Even better, we need to start really caring for young people and newlyweds, being honest with them, and teaching them to love Jesus, honor their bodies, and stop being ignorant of/terrified of/nonchalant about sex. We need to respect our spouses and invest in our own families.

Unfortunately, this sort of removes us from the political spectrum, doesn’t it?

Kind of refocuses our priorities, doesn’t it?

{Oh, that we would cease to lobby, scream, and cry for the world to follow God’s Laws when they don’t even know God’s Love.}


I have almost always felt “off-the-market.” Advances by boys usually slipped over my head, or amused me, or made me wish they were more into the Platonic Thing. (I’m really into the Platonic Thing)

Another reflection on marriage is that now I am off-the-market, and that’s pleasant. I can be me and give love and oh, look, it’s got a ring on it.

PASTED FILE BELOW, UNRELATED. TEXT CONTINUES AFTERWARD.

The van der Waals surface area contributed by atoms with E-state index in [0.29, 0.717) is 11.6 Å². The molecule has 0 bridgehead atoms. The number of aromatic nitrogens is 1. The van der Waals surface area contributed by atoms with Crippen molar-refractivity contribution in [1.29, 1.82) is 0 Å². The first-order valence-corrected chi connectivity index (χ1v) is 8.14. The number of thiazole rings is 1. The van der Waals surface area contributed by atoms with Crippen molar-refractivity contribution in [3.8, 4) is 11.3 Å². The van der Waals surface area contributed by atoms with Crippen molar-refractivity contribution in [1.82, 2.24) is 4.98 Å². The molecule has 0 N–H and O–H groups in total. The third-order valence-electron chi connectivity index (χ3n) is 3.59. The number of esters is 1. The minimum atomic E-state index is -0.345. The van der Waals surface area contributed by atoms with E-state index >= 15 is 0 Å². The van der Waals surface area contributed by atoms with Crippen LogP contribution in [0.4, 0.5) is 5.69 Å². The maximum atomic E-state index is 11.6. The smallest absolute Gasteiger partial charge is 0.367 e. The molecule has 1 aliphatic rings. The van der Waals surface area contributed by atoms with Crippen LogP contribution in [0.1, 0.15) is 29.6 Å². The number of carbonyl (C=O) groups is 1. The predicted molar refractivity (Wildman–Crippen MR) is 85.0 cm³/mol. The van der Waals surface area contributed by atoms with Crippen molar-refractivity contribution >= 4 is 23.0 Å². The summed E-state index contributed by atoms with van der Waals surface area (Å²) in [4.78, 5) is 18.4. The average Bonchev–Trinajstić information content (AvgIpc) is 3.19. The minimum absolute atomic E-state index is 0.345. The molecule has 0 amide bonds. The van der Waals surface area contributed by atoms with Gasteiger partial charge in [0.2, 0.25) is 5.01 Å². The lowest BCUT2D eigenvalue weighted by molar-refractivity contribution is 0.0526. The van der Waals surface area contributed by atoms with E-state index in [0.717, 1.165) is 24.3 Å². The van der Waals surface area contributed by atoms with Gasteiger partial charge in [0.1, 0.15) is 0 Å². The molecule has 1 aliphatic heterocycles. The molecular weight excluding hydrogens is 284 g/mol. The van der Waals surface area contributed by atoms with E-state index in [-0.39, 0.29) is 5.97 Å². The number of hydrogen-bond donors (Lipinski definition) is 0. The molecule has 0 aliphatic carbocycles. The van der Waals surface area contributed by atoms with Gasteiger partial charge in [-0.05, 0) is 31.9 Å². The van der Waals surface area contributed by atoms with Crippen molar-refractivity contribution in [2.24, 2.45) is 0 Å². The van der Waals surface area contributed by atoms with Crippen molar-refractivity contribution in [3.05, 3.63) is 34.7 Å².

When Your Life Is Just Normal (No, Really, I Promise)

There’s a sense of “otherness” about growing up. A sense of mystery and mystique about words like “boyfriend,” “husband,” “motherhood,” “marriage,” “sex,” and “living together.” We all know it. And we all equally know that our own expectations are massively overblown, if only because relationships and life events in movies get underscored brilliantly by James Newton Howard or Philip Glass and a personal soundtrack is much harder to attain in real life.

So we get a little bitter or grumpy about those who have crossed to the “other side” and we sigh and imagine how idyllic their lives must be. Even though we probably understand life well enough to know better.

When I was in high school and college, all the bitterness and longing of other girls and boys (my age, older, and younger) just made me sad. So I tried to be the voice of “hey, but remember how cool life is anyway?” and “shoot girl, you don’t need a boyfriend to be happy” but I suspect that made me come across as obnoxious to a lot of people. I learned how to nod sympathetically and BE sympathetic and I’m still learning that “I want to talk to you about this” DOES NOT EQUAL “what are your thoughts/advice on this?”